As it is, the staged Nemesis boss fights are actually pretty good, and a lot more strategically engaging than Resident Evil‘s usual ethos of just “shoot it with whatever you have until it dies.” A particularly memorable moment from my playthrough was winding up against a very Host-like Nemesis evolution without my grenade launcher and having to face it Dark Souls-style by dodging underneath it and attacking it with my knife. Unfortunately, you can’t actually kill the nemesis this way (or seemingly without the grenade launcher at all). RE3 is an incredibly linear game, which doesn’t allow for much/any deviation. Having an alternate playthorugh as Carlos, rather just switching to him for specific section might have also helped pad it out a bit, rather than the tacked-on multiplayer mode. Nevertheless, it’s a fun ride, and one that I’m considering jumping back into on a higher difficulty to see if it feels better balance. It might be a good idea to wait until it comes down in price or to pick up a second-hand copy, if the shorter length puts you off. I, however, found the shorter run-time to be refreshing and wholeheartedly recommend it to fans of the series. Just make sure you know what you’re getting into.
Those that love their board games have likely heard of Scythe, a 1-5 player (up to 7 players with the “Invaders from Afar” expansion) engine builder that is set in an alternate reality early 20th century. The game caused quite a stir when it raised almost $2 million on Kickstarter in 2016 and it has gone on to spawn three expansions, a spin-off and a host of extensions. Currently ranked as the 11th best board game on boardgamegeek, if you’re a fan of strategy, engine-building, battles of wits and/or puzzles then this is the game for you. And yes, I know many of us are stuck in isolation right now and it seems like odd timing to be discussing a board game. However, there is a digital edition available on steam that’s as good a substitute for a physical game that you’re likely to find and a way to keep in touch with your gaming group(s). The bulk of this will be aimed at those who have not played Scythe before, but for those who have there will be a few words at the end devoted to how the digital edition stacks up.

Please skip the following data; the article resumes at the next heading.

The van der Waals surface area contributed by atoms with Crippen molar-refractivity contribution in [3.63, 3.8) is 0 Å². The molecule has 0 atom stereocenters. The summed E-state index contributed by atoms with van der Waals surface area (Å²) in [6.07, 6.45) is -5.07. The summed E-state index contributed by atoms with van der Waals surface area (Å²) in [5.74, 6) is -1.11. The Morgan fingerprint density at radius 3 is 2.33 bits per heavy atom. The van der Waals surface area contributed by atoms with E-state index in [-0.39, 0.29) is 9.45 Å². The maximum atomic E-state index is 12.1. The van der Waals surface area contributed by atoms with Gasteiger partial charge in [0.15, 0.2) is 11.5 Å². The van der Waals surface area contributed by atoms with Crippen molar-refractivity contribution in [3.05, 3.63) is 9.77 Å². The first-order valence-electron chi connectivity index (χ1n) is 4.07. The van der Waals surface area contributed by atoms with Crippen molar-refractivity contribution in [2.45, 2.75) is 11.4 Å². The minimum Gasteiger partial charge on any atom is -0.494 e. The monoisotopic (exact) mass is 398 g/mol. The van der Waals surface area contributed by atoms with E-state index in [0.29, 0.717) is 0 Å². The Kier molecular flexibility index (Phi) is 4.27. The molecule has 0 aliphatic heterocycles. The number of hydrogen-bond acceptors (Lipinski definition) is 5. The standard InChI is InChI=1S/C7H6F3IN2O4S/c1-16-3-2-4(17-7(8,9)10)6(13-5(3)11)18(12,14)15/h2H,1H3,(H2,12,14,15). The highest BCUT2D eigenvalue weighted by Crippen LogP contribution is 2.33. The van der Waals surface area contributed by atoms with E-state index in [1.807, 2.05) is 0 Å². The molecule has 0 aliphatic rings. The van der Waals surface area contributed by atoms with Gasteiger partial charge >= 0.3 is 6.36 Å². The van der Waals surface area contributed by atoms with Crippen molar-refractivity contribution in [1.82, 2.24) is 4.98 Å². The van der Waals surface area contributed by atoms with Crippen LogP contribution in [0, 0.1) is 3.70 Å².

Set-up: each player controls a different faction with variable player powers. While these unique abilities can aid certain game styles, they are flexible enough that you can win with any playing style/faction combination. The board is comprised of a series of hexes (“territories”), most of which represent a different resource. Each player starts along a separate edge of the board, with their starting workers and hero trapped inside a small peninsula by rivers that block passage to the large centre of the board. The early stages of the game are where these peninsulas are explored and engines are slowly built up until each player unlocks the ability to travel beyond the rivers and engage with other players throughout the map.
A four-player game in full-flight